Do you know what your favorite sound in the world is?
I know mine. It’s when I hear our children laughing and playing and talking together in another room. There is nothing that warms my heart quite like hearing those kids enjoying being around each other. And when I hear it, I’m moved to pray for more and more moments like this in the future. That’s because I know there will come a day when the kids move out of the house, when they start their own careers and their own families, and even when Jana and I are gone, when they will have to make the choice to relate to one another.
And I want them to be more than brothers and sisters – I want them to be friends. I want them to enjoy being around each other even without Jana or I as the link that holds them together. It seems like friendships between our children can be fostered and encouraged in these days when they are young, so that when they are old, their relationships continue to hold together. But if those relationships can be fostered, they can also be hindered by certain practices in the home.
If you, like me, want this for your kids – for them to enjoy being together to the extent that they choose to be friends when they are older – then we ought to pay attention to those things which might be obstacles to the formation of those relationships. Here are three such obstacles:
It’s so easy, isn’t it? Just turn on the TV. Or let them play video games. Or allow them to put their noses in their own devices. It’s certainly good for parents who need a break, and it’s also easier than listening to the inevitable squabbling that comes when you have multiple kids in the house. That’s not always a bad thing. We certainly consume our fair share of media in our home, and I don’t feel particularly badly about doing so.
Nevertheless, the amount of media our kids have access to can be a serious obstacle to their friendships with each other. When media is always an option, they are never put in a situation when they have to learn to relate to each other. There is always a retreat in which they don’t have to talk, negotiate, or understand another person. Conversely, when we make the choice to limit the amount of access our kids have to media, they often have no other choice than to learn to play with and enjoy their siblings. This is a rough road to travel as a parent – it’s certainly not the easiest one. But it is, I believe, the road with lasting benefit.
Busyness is the plague of the modern family. We stretch ourselves so thin that we fall into bed exhausted every night between ball games, dance practice, homework, school clubs, sleepovers, and everything else. When we overburden the family calendar, one of the effects is that our kids are often participating in different activities that happen at the same time. Parents are split between this thing and that one, and the kids never have the opportunity to actively watch their brothers or sisters do “their” thing.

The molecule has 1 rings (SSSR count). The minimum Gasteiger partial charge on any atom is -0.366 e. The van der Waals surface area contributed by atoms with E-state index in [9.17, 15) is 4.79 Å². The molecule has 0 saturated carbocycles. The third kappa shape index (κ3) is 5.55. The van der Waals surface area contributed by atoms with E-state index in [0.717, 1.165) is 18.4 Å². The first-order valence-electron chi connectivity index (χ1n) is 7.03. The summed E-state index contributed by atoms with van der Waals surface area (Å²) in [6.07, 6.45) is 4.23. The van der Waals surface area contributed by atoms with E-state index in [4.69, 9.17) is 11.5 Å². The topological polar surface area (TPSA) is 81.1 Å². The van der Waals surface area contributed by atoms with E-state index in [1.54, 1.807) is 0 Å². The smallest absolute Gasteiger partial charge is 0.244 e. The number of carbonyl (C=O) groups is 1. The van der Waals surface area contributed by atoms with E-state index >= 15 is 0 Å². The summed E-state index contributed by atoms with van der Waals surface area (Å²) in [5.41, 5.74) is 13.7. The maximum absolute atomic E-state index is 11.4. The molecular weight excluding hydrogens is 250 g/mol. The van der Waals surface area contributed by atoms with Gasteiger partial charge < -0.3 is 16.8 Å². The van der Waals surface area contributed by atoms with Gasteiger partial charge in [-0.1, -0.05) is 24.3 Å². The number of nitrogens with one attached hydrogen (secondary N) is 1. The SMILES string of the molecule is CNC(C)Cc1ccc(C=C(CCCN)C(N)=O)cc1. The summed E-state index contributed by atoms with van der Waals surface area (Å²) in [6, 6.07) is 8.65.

They can’t go to the band concert because they have a baseball game of their own. They can’t go to the art show because they have a science project due. They can’t applaud, cheer, encourage, and yes, embarrass their siblings at their events because they’re consumed with their own. So the schedule we keep can be a major detriment to the formation of relationships between our kids because they never have the chance to take pride in or console their siblings.
Yes you. And me. And this one is hard, because the greatest obstacle to our children being friends with each other might be us. How does that happen?
It happens through the best of intentions. As parents, we feel compelled to step into situations between our kids. We feel the need to regulate, to discipline, to force compromise – we want to bring resolution and peace to arguments and disputes that we think our kids aren’t working out on their own. But if we are constantly in the middle of the relationships between our children we should not be surprised when they don’t have any real relationships with each other.
So consider, well-meaning parent, stepping back and forcing them to work things out on their own. Consider making this your first question whenever a child presents an issue to you about their brother or sister: “Have you talked to him or her about it?”
These are obstacles. Think through them. And then, by God’s grace, take some active measures to try and facilitate these relationships. Pray for your kids to grow in their relationships with one another so that when you’re not there any more, they will still want to be with each other.
Michael Kelley lives in Nashville, Tenn., with his wife, Jana, and three children: Joshua, Andi, and Christian. He serves as the Sr. Vice President of Church Ministries for Lifeway Christian Resources. He is the author of Growing Down: Unlearning the Patterns of Adulthood that Keep Us from Jesus, Wednesdays Were Pretty Normal: A Boy, Cancer, and God; Transformational Discipleship; and Boring: Finding an Extraordinary God in an Ordinary Life.
This post originally appeared on michaelkelley.co.